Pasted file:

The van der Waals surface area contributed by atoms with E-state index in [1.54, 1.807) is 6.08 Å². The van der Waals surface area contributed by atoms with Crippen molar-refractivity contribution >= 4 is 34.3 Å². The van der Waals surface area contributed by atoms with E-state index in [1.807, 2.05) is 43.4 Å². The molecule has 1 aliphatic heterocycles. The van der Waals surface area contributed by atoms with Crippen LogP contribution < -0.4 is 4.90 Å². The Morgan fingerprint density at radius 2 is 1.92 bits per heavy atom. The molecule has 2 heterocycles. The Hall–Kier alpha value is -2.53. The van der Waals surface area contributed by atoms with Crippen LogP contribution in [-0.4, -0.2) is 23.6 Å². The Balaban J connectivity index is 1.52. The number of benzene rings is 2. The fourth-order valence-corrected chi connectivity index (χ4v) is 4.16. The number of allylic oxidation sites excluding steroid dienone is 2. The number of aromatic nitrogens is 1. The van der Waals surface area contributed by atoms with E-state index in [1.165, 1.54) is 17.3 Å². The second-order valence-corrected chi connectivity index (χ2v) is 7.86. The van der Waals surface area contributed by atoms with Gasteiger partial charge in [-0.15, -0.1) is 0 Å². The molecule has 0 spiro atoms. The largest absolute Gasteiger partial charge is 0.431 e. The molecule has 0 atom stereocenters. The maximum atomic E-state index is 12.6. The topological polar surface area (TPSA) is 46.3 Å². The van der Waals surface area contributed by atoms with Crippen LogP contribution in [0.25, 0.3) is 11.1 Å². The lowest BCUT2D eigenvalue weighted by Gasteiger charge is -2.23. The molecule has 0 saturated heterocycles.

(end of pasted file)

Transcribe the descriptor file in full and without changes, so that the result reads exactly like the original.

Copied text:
The van der Waals surface area contributed by atoms with E-state index in [1.54, 1.807) is 6.08 Å². The van der Waals surface area contributed by atoms with Crippen molar-refractivity contribution >= 4 is 34.3 Å². The van der Waals surface area contributed by atoms with E-state index in [1.807, 2.05) is 43.4 Å². The molecule has 1 aliphatic heterocycles. The van der Waals surface area contributed by atoms with Crippen LogP contribution < -0.4 is 4.90 Å². The Morgan fingerprint density at radius 2 is 1.92 bits per heavy atom. The molecule has 2 heterocycles. The Hall–Kier alpha value is -2.53. The van der Waals surface area contributed by atoms with Crippen LogP contribution in [-0.4, -0.2) is 23.6 Å². The Balaban J connectivity index is 1.52. The number of benzene rings is 2. The fourth-order valence-corrected chi connectivity index (χ4v) is 4.16. The number of allylic oxidation sites excluding steroid dienone is 2. The number of aromatic nitrogens is 1. The van der Waals surface area contributed by atoms with E-state index in [1.165, 1.54) is 17.3 Å². The second-order valence-corrected chi connectivity index (χ2v) is 7.86. The van der Waals surface area contributed by atoms with Gasteiger partial charge in [-0.15, -0.1) is 0 Å². The molecule has 0 spiro atoms. The largest absolute Gasteiger partial charge is 0.431 e. The molecule has 0 atom stereocenters. The maximum atomic E-state index is 12.6. The topological polar surface area (TPSA) is 46.3 Å². The van der Waals surface area contributed by atoms with Crippen LogP contribution in [0.25, 0.3) is 11.1 Å². The lowest BCUT2D eigenvalue weighted by Gasteiger charge is -2.23. The molecule has 0 saturated heterocycles.